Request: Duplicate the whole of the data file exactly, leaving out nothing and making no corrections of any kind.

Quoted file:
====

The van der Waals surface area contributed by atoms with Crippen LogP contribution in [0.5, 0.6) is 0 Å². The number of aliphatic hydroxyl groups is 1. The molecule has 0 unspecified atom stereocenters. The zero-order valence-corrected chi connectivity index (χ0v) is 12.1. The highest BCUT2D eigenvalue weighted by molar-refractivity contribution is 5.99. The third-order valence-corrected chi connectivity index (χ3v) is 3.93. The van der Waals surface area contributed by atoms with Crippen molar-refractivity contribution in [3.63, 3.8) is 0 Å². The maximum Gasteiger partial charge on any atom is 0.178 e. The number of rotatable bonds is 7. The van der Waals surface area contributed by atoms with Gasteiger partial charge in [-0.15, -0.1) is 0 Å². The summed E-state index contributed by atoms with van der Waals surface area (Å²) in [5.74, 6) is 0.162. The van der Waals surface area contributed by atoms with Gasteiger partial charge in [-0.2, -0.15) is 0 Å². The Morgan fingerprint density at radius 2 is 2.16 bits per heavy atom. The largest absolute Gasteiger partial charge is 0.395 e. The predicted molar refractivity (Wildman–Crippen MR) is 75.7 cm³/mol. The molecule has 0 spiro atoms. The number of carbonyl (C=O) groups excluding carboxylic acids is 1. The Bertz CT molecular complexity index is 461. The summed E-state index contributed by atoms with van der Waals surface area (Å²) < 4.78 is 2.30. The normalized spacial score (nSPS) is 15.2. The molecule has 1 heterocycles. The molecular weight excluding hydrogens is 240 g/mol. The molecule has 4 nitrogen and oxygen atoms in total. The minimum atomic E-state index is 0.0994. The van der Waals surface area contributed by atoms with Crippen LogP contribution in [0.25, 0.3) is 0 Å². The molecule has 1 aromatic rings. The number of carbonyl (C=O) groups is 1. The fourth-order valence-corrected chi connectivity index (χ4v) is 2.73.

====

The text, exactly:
The van der Waals surface area contributed by atoms with Crippen LogP contribution in [0.5, 0.6) is 0 Å². The number of aliphatic hydroxyl groups is 1. The molecule has 0 unspecified atom stereocenters. The zero-order valence-corrected chi connectivity index (χ0v) is 12.1. The highest BCUT2D eigenvalue weighted by molar-refractivity contribution is 5.99. The third-order valence-corrected chi connectivity index (χ3v) is 3.93. The van der Waals surface area contributed by atoms with Crippen molar-refractivity contribution in [3.63, 3.8) is 0 Å². The maximum Gasteiger partial charge on any atom is 0.178 e. The number of rotatable bonds is 7. The van der Waals surface area contributed by atoms with Gasteiger partial charge in [-0.15, -0.1) is 0 Å². The summed E-state index contributed by atoms with van der Waals surface area (Å²) in [5.74, 6) is 0.162. The van der Waals surface area contributed by atoms with Gasteiger partial charge in [-0.2, -0.15) is 0 Å². The Morgan fingerprint density at radius 2 is 2.16 bits per heavy atom. The largest absolute Gasteiger partial charge is 0.395 e. The predicted molar refractivity (Wildman–Crippen MR) is 75.7 cm³/mol. The molecule has 0 spiro atoms. The number of carbonyl (C=O) groups excluding carboxylic acids is 1. The Bertz CT molecular complexity index is 461. The summed E-state index contributed by atoms with van der Waals surface area (Å²) < 4.78 is 2.30. The normalized spacial score (nSPS) is 15.2. The molecule has 1 heterocycles. The molecular weight excluding hydrogens is 240 g/mol. The molecule has 4 nitrogen and oxygen atoms in total. The minimum atomic E-state index is 0.0994. The van der Waals surface area contributed by atoms with Crippen LogP contribution in [0.25, 0.3) is 0 Å². The molecule has 1 aromatic rings. The number of carbonyl (C=O) groups is 1. The fourth-order valence-corrected chi connectivity index (χ4v) is 2.73.